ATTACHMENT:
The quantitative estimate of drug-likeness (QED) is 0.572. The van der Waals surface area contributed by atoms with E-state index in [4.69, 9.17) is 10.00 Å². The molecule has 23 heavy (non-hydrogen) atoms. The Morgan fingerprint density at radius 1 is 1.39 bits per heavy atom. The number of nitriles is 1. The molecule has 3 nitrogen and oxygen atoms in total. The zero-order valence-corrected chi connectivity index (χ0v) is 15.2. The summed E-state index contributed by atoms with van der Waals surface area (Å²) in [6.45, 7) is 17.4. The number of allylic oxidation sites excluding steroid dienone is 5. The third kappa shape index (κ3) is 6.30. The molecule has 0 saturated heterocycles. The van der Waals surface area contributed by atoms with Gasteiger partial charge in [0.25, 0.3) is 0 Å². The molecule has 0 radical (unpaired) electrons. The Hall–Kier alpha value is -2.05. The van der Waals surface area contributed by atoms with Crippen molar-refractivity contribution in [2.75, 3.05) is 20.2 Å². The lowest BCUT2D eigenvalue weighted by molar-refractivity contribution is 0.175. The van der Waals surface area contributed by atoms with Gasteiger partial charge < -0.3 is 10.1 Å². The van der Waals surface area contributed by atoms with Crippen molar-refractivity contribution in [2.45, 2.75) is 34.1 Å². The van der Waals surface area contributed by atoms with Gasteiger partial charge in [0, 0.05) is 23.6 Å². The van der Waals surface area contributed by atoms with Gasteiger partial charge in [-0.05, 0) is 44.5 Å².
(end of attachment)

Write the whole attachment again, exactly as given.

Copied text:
The quantitative estimate of drug-likeness (QED) is 0.572. The van der Waals surface area contributed by atoms with E-state index in [4.69, 9.17) is 10.00 Å². The molecule has 23 heavy (non-hydrogen) atoms. The Morgan fingerprint density at radius 1 is 1.39 bits per heavy atom. The number of nitriles is 1. The molecule has 3 nitrogen and oxygen atoms in total. The zero-order valence-corrected chi connectivity index (χ0v) is 15.2. The summed E-state index contributed by atoms with van der Waals surface area (Å²) in [6.45, 7) is 17.4. The number of allylic oxidation sites excluding steroid dienone is 5. The third kappa shape index (κ3) is 6.30. The molecule has 0 saturated heterocycles. The van der Waals surface area contributed by atoms with Gasteiger partial charge in [0.25, 0.3) is 0 Å². The molecule has 0 radical (unpaired) electrons. The Hall–Kier alpha value is -2.05. The van der Waals surface area contributed by atoms with Crippen molar-refractivity contribution in [2.75, 3.05) is 20.2 Å². The lowest BCUT2D eigenvalue weighted by molar-refractivity contribution is 0.175. The van der Waals surface area contributed by atoms with Gasteiger partial charge < -0.3 is 10.1 Å². The van der Waals surface area contributed by atoms with Crippen molar-refractivity contribution in [2.45, 2.75) is 34.1 Å². The van der Waals surface area contributed by atoms with Gasteiger partial charge in [0, 0.05) is 23.6 Å². The van der Waals surface area contributed by atoms with Gasteiger partial charge in [-0.05, 0) is 44.5 Å².